Xochitl Alvizo, loves all things feminist, womanist, and mujerista. She often finds herself on the boundary of different social and cultural contexts, and works hard to develop her voice and to hear and encourage the voice of others. Her work is inspired by the conviction that all people are inextricably connected and what we do, down to the smallest thing, matters; it makes a difference for good or for ill. She teaches in the area of Women and Religion, and the Philosophy of Sex, Gender, and Sexuality, at California State University, Northridge.

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Categories: Atheism, General, Relationality, survival, Women's Power, Women's Voices

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24 replies

  1. Xochitl – I often feel similarly. I’m glad your brother could help. I’m looking forward to hearing more about what he said. And, Edyka’s words at the end, so inspiring and so true! (By the way, if your brother ever finds himself in Prague, I’d love to meet him!)

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  2. When Junot Diaz was on our campus recently, he noted during his talk and reading that students are so stretched these days (debt, jobs, family) they are unable to “linger inside their education.” I think the same goes for professors who teach students. Professors are unable to linger inside their educational institutions–processing and creating new knowledge through research. They are stretched unmercifully. Junot added, “The system is organized to make you (speaking specifically of students but I think it carries over to professors who teach those students) go out of your f******* mind.” He also said something very similar to Edyka’s words: “We are here because our ancestors refused to give up and we have the resilience and fight in our blood.”

    Happy that you found some comfort and sustenance from your brother, Xochitl. May you continue to find peace.

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    • I find that to be true as well – that time and mental space to linger is crucial and feels so scarce these days. I heard Junot Diaz speak a few years back and was fascinated by his talk. He speaks in an unfiltered truth-telling way – he’s charismatic and bold, but also paces himself. I noticed often how he paused and allowed people the actual time to laugh or sit in silence. He is good – I appreciate his analysis on our world for sure. Thank you, Esther, for sharing this.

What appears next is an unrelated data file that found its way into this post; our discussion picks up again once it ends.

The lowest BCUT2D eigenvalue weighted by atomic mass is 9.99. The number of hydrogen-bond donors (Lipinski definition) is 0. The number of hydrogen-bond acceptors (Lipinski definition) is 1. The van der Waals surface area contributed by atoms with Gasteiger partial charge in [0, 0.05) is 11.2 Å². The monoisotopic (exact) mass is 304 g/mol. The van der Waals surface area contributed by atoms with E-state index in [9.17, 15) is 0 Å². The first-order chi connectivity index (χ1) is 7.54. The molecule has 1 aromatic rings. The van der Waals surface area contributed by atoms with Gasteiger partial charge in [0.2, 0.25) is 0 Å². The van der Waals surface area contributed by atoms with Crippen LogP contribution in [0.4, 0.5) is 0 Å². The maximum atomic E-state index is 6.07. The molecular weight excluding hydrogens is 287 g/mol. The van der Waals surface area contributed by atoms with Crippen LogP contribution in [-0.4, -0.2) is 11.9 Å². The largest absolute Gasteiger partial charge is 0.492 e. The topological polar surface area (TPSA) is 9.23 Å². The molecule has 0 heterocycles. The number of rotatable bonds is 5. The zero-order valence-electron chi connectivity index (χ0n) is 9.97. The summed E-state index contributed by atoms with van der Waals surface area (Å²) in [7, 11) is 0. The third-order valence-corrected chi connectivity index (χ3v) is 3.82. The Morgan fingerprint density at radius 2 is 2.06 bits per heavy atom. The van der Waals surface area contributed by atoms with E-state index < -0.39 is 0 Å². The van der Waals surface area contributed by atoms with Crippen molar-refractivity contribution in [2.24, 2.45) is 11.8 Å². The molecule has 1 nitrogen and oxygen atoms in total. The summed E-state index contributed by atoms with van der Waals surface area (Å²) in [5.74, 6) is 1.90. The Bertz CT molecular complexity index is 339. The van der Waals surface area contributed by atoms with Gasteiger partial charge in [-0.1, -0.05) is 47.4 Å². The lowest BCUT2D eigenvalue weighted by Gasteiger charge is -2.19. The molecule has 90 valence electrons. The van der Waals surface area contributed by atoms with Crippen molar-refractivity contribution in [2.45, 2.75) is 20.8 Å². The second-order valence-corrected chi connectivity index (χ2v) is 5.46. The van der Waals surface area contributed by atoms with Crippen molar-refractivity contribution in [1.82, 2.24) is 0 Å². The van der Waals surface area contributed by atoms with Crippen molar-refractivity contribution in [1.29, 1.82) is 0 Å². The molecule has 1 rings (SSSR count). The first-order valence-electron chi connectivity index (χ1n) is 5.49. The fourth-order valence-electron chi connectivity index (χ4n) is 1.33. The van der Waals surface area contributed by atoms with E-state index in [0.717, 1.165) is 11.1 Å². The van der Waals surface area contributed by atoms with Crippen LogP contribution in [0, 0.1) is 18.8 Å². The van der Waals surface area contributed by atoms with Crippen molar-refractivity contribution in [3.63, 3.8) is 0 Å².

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  3. What a beautiful post! Your brother seems to really get it.You have a brother who has a beautiful heart! Edyka’s words really spoke to me “labor pains birthing a new world”I really needed that. I have been feeling almost as if nothing we do matters ,but I know everything we do matters. Thanks for this inspiring post.

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    • Thank you, Teresa. And I hear you – life feels overwhelming indeed, which is why we have to stay connected, grounded in our life force. I loved that line from Edyka – yes to birthing a new world!

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  4. Hooray for your brother! I’m glad you two speak the same language and that he is so….well, medicinal for you. Few of us are lucky to have such cool relatives.

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  5. I look forward to reading more about your brother, and your struggle with this overbearing system, Xochitl. Keep up the “good fight”.
    “For now I want to say that I love you and I am with you as we go through the labor pains of birthing a new world.”

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  6. I lived outside the system for years (although never on the streets) and then I began teaching. Mercy. Finally, a later-in-life husband said, ‘Stay home and write. That’s what you’ve always wanted to do.” So I did. I was an adjunct, which is even worse than full time except adjuncts don’t go to meetings.

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    • I love the simplicity of what your later-in-life husband said – and your response. You will see in my next post how similar my exchange with my brother was. I think sometimes we just need someone to speak to our core to be able to make the turn…to revolve/to revolution. Thank you.

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  7. What a touching post! Much love to you and your brother!